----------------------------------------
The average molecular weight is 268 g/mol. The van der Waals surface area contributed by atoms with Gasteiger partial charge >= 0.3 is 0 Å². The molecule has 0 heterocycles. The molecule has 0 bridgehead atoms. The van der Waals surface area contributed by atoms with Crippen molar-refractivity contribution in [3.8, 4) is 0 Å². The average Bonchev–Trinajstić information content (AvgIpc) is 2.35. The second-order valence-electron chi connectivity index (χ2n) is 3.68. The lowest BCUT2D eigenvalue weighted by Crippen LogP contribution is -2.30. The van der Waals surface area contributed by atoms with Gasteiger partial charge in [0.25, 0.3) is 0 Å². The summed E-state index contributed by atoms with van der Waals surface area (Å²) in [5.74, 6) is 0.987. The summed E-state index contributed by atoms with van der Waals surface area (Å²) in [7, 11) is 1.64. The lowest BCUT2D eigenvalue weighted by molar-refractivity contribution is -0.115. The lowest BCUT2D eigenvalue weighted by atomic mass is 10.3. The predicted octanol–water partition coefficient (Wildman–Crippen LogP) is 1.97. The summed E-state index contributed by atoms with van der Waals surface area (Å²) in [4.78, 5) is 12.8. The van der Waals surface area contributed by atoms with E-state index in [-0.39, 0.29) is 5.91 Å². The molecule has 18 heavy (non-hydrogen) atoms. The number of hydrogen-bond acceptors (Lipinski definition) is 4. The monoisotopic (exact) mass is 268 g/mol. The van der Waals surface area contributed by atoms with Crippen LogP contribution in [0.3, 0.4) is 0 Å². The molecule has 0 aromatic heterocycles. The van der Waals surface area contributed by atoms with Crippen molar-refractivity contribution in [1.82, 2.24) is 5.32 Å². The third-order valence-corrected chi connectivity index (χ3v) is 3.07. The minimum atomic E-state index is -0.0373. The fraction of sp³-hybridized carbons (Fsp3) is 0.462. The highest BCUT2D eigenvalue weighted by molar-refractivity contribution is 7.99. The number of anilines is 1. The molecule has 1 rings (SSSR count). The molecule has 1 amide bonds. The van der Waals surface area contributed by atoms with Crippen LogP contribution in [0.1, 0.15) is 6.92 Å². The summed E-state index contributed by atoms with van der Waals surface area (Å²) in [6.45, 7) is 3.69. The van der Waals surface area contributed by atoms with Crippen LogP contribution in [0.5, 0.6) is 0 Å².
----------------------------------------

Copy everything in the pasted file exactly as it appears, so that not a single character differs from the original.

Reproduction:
The average molecular weight is 268 g/mol. The van der Waals surface area contributed by atoms with Gasteiger partial charge >= 0.3 is 0 Å². The molecule has 0 heterocycles. The molecule has 0 bridgehead atoms. The van der Waals surface area contributed by atoms with Crippen molar-refractivity contribution in [3.8, 4) is 0 Å². The average Bonchev–Trinajstić information content (AvgIpc) is 2.35. The second-order valence-electron chi connectivity index (χ2n) is 3.68. The lowest BCUT2D eigenvalue weighted by Crippen LogP contribution is -2.30. The van der Waals surface area contributed by atoms with Gasteiger partial charge in [0.25, 0.3) is 0 Å². The summed E-state index contributed by atoms with van der Waals surface area (Å²) in [5.74, 6) is 0.987. The summed E-state index contributed by atoms with van der Waals surface area (Å²) in [7, 11) is 1.64. The lowest BCUT2D eigenvalue weighted by molar-refractivity contribution is -0.115. The lowest BCUT2D eigenvalue weighted by atomic mass is 10.3. The predicted octanol–water partition coefficient (Wildman–Crippen LogP) is 1.97. The summed E-state index contributed by atoms with van der Waals surface area (Å²) in [4.78, 5) is 12.8. The van der Waals surface area contributed by atoms with E-state index in [-0.39, 0.29) is 5.91 Å². The molecule has 18 heavy (non-hydrogen) atoms. The number of hydrogen-bond acceptors (Lipinski definition) is 4. The monoisotopic (exact) mass is 268 g/mol. The van der Waals surface area contributed by atoms with Crippen LogP contribution in [0.3, 0.4) is 0 Å². The molecule has 0 aromatic heterocycles. The van der Waals surface area contributed by atoms with Crippen molar-refractivity contribution in [1.82, 2.24) is 5.32 Å². The third-order valence-corrected chi connectivity index (χ3v) is 3.07. The minimum atomic E-state index is -0.0373. The fraction of sp³-hybridized carbons (Fsp3) is 0.462. The highest BCUT2D eigenvalue weighted by molar-refractivity contribution is 7.99. The number of anilines is 1. The molecule has 1 rings (SSSR count). The molecule has 1 amide bonds. The van der Waals surface area contributed by atoms with Crippen LogP contribution in [0.1, 0.15) is 6.92 Å². The summed E-state index contributed by atoms with van der Waals surface area (Å²) in [6.45, 7) is 3.69. The van der Waals surface area contributed by atoms with Crippen LogP contribution in [0.5, 0.6) is 0 Å².